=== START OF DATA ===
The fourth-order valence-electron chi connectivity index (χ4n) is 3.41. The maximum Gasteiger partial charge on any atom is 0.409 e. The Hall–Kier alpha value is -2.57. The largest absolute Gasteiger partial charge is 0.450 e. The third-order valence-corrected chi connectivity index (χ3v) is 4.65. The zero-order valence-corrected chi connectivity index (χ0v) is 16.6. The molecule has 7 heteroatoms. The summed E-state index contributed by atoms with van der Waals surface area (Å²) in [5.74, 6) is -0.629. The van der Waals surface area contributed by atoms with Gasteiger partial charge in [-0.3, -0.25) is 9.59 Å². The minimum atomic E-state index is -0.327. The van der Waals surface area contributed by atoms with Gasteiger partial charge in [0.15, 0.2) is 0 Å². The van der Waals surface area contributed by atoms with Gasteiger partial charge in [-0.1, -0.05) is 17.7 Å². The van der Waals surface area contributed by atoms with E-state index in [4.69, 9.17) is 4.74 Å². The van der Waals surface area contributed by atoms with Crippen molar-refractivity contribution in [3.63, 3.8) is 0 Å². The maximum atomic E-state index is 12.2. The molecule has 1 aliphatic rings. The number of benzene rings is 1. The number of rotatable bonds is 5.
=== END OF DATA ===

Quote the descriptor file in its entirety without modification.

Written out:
The fourth-order valence-electron chi connectivity index (χ4n) is 3.41. The maximum Gasteiger partial charge on any atom is 0.409 e. The Hall–Kier alpha value is -2.57. The largest absolute Gasteiger partial charge is 0.450 e. The third-order valence-corrected chi connectivity index (χ3v) is 4.65. The zero-order valence-corrected chi connectivity index (χ0v) is 16.6. The molecule has 7 heteroatoms. The summed E-state index contributed by atoms with van der Waals surface area (Å²) in [5.74, 6) is -0.629. The van der Waals surface area contributed by atoms with Gasteiger partial charge in [-0.3, -0.25) is 9.59 Å². The minimum atomic E-state index is -0.327. The van der Waals surface area contributed by atoms with Gasteiger partial charge in [0.15, 0.2) is 0 Å². The van der Waals surface area contributed by atoms with Gasteiger partial charge in [-0.1, -0.05) is 17.7 Å². The van der Waals surface area contributed by atoms with E-state index in [4.69, 9.17) is 4.74 Å². The van der Waals surface area contributed by atoms with Crippen molar-refractivity contribution in [3.63, 3.8) is 0 Å². The maximum atomic E-state index is 12.2. The molecule has 1 aliphatic rings. The number of benzene rings is 1. The number of rotatable bonds is 5.